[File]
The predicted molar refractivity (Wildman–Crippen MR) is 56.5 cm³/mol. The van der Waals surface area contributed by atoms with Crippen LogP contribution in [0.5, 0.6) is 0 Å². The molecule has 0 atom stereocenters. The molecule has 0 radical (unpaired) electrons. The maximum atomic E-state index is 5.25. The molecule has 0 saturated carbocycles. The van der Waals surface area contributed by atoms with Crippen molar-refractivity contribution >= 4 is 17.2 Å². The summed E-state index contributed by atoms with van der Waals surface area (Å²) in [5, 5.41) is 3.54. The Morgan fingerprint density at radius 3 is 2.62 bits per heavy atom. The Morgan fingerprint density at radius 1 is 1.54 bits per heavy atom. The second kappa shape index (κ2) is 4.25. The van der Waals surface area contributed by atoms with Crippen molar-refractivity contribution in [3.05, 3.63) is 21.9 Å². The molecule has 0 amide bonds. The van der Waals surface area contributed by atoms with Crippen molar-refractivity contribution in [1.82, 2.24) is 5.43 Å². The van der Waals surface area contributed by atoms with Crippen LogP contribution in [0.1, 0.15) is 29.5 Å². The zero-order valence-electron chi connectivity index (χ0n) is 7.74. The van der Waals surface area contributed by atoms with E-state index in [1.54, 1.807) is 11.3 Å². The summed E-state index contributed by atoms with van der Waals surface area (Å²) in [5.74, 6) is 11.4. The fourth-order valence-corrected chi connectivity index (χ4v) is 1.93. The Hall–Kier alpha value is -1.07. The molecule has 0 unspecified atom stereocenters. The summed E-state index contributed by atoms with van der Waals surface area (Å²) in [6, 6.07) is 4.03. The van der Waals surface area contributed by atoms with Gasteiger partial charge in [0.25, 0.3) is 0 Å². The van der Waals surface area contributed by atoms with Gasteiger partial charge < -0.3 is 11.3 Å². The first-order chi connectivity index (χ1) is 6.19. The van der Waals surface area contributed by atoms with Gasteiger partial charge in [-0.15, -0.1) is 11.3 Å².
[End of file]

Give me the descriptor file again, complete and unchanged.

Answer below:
The predicted molar refractivity (Wildman–Crippen MR) is 56.5 cm³/mol. The van der Waals surface area contributed by atoms with Crippen LogP contribution in [0.5, 0.6) is 0 Å². The molecule has 0 atom stereocenters. The molecule has 0 radical (unpaired) electrons. The maximum atomic E-state index is 5.25. The molecule has 0 saturated carbocycles. The van der Waals surface area contributed by atoms with Crippen molar-refractivity contribution >= 4 is 17.2 Å². The summed E-state index contributed by atoms with van der Waals surface area (Å²) in [5, 5.41) is 3.54. The Morgan fingerprint density at radius 3 is 2.62 bits per heavy atom. The Morgan fingerprint density at radius 1 is 1.54 bits per heavy atom. The second kappa shape index (κ2) is 4.25. The van der Waals surface area contributed by atoms with Crippen molar-refractivity contribution in [3.05, 3.63) is 21.9 Å². The molecule has 0 amide bonds. The van der Waals surface area contributed by atoms with Crippen molar-refractivity contribution in [1.82, 2.24) is 5.43 Å². The van der Waals surface area contributed by atoms with Crippen LogP contribution in [0.1, 0.15) is 29.5 Å². The zero-order valence-electron chi connectivity index (χ0n) is 7.74. The van der Waals surface area contributed by atoms with E-state index in [1.54, 1.807) is 11.3 Å². The summed E-state index contributed by atoms with van der Waals surface area (Å²) in [5.74, 6) is 11.4. The fourth-order valence-corrected chi connectivity index (χ4v) is 1.93. The Hall–Kier alpha value is -1.07. The molecule has 0 unspecified atom stereocenters. The summed E-state index contributed by atoms with van der Waals surface area (Å²) in [6, 6.07) is 4.03. The van der Waals surface area contributed by atoms with Gasteiger partial charge in [0.25, 0.3) is 0 Å². The van der Waals surface area contributed by atoms with Gasteiger partial charge < -0.3 is 11.3 Å². The first-order chi connectivity index (χ1) is 6.19. The van der Waals surface area contributed by atoms with Gasteiger partial charge in [-0.15, -0.1) is 11.3 Å².